16

Could you please explain what the difference in usage is between through and via, which sounds like a Latinism?

Are they completely interchangeable?

14

Using via as a preposition in English is of comparatively recent provenance. It has substantially fewer primary senses, and therefore available uses, than does through. The OED gives only two main senses for via as a preposition, which I include here with a few of each one’s later citations:

  1. By way of; by the route which passes through or over (a specified place).

    • 1958 A. Sillitoe Saturday Night & Sunday Morning iv. 60 — Arthur and his father walked via the scullery into the living-room.
    • 1959 M. Gilbert Blood & Judgement xiii. 138 — More··had come to the Police via the Lower Deck of the Royal Navy.
    • 1981 G. Household Summon Bright Water iii. 149 — He led me to talk of my interest in ancient economies and thus, via agriculture in the Forest of Dean, eased the way to my impressions of Broom Lodge.
  2. By means of, with the aid of.

    • 1972 M. Kaye Lively Game of Death (1974) vii. 41 — Any deal··would have to be··concluded via contracts, attorneys, the whole schmeer.
    • 1977 Rep. Comm. Future of Broadcasting iv. 30 — It would in theory be possible to provide five more services with national coverage via satellite.

Here are some examples of through (taken from the OED’s citation list for that preposition) where you could not substitute in via in its stead:

  • 1847 Tennyson Princess iv. 554 - Thy voice is heard thro’ rolling drums.
  • 1848 Thackeray Van. Fair xxxii, — George··was lying··dead, with a bullet through his heart.
  • 1852 R. S. Surtees Sponge’s Sp. Tour (1893) 85 — He was small and wiry, with legs that a pig could run through.
  • 1886 Ad. Sergeant No Saint I. vi. 105 — An old land surveyor··put him through a long catechism.
  • 1896 T. F. Tout Edw. I, iv. 80 — All through his reign, the Lusignans helped him in Gascony.
  • 1903 Times 14 Mar. 14/5 — The Oxonians showed good form through choppy water.
  • 1975 Nature 10 Apr. 501/2 — Nine recognised glaze types, ranging in colour from pale blue, through green, to yellow, brown and red.
  • 1981 L. Deighton XPD xliii. 342 - A··notice stating that deliveries were only accepted between eight and eleven Monday through Friday.
  • Mod. — There is a path through the wood.
  • Mod. — It has passed through many hands since then.

In contrast, in these examples from the same source, one perhaps might be able to make that swap:

  • 1852 Dickens Bleak Ho. viii, — Mrs. Pardiggle··had been regarding him through her spectacles.
  • 1885 Act 48 & 49 Vict. c. 53 §15 — Every notice··sent through the post in a prepaid registered letter.
  • 1894 J. J. Fowler Adamnan Introd. 56 — The southern Picts··embraced the truth through the preaching of St. Ninian.

So even though though there are a few places where you can use via or through — or else via and by — interchangeably as prepositions, there are many others where you cannot.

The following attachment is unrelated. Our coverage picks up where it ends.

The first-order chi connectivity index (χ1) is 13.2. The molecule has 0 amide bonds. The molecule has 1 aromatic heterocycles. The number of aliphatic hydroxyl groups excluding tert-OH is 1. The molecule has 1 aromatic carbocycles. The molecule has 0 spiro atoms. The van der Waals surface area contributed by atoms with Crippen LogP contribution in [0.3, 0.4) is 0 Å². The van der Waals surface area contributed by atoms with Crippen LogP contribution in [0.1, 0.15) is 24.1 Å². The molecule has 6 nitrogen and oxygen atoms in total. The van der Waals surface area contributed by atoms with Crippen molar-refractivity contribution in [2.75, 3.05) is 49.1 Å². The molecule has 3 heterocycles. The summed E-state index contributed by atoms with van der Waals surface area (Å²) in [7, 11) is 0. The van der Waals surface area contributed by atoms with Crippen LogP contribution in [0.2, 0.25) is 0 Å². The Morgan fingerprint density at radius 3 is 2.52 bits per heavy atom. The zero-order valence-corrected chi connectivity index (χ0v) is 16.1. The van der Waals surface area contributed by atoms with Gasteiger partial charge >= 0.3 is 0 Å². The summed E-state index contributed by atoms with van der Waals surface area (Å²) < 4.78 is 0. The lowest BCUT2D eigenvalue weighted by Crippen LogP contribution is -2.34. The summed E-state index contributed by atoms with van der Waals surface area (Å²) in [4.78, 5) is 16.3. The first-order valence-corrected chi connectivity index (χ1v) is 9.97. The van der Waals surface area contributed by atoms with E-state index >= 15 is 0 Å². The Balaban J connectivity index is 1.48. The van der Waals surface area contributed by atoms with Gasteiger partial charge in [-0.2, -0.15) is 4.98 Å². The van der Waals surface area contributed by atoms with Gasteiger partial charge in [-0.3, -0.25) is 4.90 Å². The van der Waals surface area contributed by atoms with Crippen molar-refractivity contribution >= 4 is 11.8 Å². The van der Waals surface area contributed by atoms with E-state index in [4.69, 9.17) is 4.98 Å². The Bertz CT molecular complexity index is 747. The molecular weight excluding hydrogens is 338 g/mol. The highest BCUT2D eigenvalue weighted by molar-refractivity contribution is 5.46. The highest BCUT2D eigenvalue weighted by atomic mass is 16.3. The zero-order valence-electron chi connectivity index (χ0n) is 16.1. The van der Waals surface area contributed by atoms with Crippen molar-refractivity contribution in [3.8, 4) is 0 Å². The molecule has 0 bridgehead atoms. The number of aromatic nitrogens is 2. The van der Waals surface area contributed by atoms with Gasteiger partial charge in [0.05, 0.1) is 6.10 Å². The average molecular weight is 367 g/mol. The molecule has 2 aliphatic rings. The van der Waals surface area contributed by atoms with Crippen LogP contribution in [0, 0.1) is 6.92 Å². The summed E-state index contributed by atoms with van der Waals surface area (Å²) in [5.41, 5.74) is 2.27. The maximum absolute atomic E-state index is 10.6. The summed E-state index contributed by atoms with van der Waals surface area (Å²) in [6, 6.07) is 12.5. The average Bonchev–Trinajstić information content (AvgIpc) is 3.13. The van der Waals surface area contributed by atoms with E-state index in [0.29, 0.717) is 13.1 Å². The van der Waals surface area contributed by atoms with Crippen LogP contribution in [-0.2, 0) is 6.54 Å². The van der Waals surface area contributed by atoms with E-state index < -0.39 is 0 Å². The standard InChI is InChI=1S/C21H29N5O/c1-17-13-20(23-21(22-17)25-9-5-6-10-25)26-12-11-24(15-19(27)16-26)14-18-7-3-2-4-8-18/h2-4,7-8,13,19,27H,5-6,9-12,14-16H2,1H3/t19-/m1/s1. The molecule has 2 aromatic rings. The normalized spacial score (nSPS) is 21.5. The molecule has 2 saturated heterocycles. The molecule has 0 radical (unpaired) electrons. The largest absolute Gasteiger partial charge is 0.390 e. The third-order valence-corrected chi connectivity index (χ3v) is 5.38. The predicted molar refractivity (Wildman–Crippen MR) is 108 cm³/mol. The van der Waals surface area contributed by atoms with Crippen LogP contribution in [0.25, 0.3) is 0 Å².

Finally, it should be noted that there are substantive, adjectival, and adverbial uses of both words, and that these non-prepositional uses are never interchangeable.

  • Thanks. I seem to understand that "via" is used when you have to say "with" as a complement indicating an instrument (physical or abstract). In this case you should be allowed to switch it to "through", while if "through" has other meanings, you cannot substitute it with "via". This is what I grasp here. – martina Mar 24 '13 at 20:29
  • @martina That’s one way to look at it, I suppose. – tchrist Mar 24 '13 at 21:53
10

tchrist's answer says it all about the definitions of these words.

On the matter of usage, I'm sorry to see via being used in place of through more and more. I put it down to a desire to appear educated and sophisticated, but it backfires, and comes across as pretentious or betrays a lack of care in using the language.

Via has a well established usage meaning to go from one geographical location to another by way of a third. That's how the Romans used it. More recently it was reserved for travel contexts and remains useful in this sense, for example a Northern line train (on the London Underground) going to Morden via Bank.

But for all other uses, through will do perfectly well. It sounds more fitting in our Anglo Saxon tongue and it's shorter (in terms of syllable count) so easier to say, hear and process in the brain. Look at tchrist's last set of quotes that might allow via to substitute for through: in none of them would the substitution improve the flow or clarity or aesthetics of the sentence.

  • Are you sure via is reserved for physical routes? The recent proliferation of via may be due to the proliferation of the written word ("via is much shorter than through") moreso than the spoken word. – Pacerier Feb 15 '18 at 23:53

Your Answer

By clicking “Post Your Answer”, you agree to our terms of service, privacy policy and cookie policy

Not the answer you're looking for? Browse other questions tagged or ask your own question.